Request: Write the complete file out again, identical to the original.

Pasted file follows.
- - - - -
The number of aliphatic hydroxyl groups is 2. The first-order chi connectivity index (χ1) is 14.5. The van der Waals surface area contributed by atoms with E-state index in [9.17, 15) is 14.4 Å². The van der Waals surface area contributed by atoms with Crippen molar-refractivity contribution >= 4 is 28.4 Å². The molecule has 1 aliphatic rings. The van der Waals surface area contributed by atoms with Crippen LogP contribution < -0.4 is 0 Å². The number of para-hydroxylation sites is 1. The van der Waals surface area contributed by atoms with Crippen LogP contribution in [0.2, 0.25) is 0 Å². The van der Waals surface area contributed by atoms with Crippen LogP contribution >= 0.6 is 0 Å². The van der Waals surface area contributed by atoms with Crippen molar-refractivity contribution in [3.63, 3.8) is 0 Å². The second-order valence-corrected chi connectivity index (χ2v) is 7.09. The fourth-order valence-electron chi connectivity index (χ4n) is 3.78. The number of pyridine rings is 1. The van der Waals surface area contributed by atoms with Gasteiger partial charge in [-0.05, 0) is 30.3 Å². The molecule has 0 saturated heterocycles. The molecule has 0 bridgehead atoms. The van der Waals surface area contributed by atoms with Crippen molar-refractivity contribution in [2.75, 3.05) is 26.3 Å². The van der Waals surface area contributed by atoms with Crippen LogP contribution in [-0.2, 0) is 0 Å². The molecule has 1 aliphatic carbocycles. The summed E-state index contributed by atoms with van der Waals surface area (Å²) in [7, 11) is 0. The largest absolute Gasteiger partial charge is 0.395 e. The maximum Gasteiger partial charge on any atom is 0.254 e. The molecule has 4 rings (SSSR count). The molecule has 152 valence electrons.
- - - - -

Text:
The number of aliphatic hydroxyl groups is 2. The first-order chi connectivity index (χ1) is 14.5. The van der Waals surface area contributed by atoms with E-state index in [9.17, 15) is 14.4 Å². The van der Waals surface area contributed by atoms with Crippen molar-refractivity contribution >= 4 is 28.4 Å². The molecule has 1 aliphatic rings. The van der Waals surface area contributed by atoms with Crippen LogP contribution < -0.4 is 0 Å². The number of para-hydroxylation sites is 1. The van der Waals surface area contributed by atoms with Crippen LogP contribution in [0.2, 0.25) is 0 Å². The van der Waals surface area contributed by atoms with Crippen LogP contribution >= 0.6 is 0 Å². The van der Waals surface area contributed by atoms with Crippen molar-refractivity contribution in [3.63, 3.8) is 0 Å². The second-order valence-corrected chi connectivity index (χ2v) is 7.09. The fourth-order valence-electron chi connectivity index (χ4n) is 3.78. The number of pyridine rings is 1. The van der Waals surface area contributed by atoms with Gasteiger partial charge in [-0.05, 0) is 30.3 Å². The molecule has 0 saturated heterocycles. The molecule has 0 bridgehead atoms. The van der Waals surface area contributed by atoms with Crippen molar-refractivity contribution in [2.75, 3.05) is 26.3 Å². The van der Waals surface area contributed by atoms with Crippen LogP contribution in [-0.2, 0) is 0 Å². The molecule has 1 aliphatic carbocycles. The summed E-state index contributed by atoms with van der Waals surface area (Å²) in [7, 11) is 0. The largest absolute Gasteiger partial charge is 0.395 e. The maximum Gasteiger partial charge on any atom is 0.254 e. The molecule has 4 rings (SSSR count). The molecule has 152 valence electrons.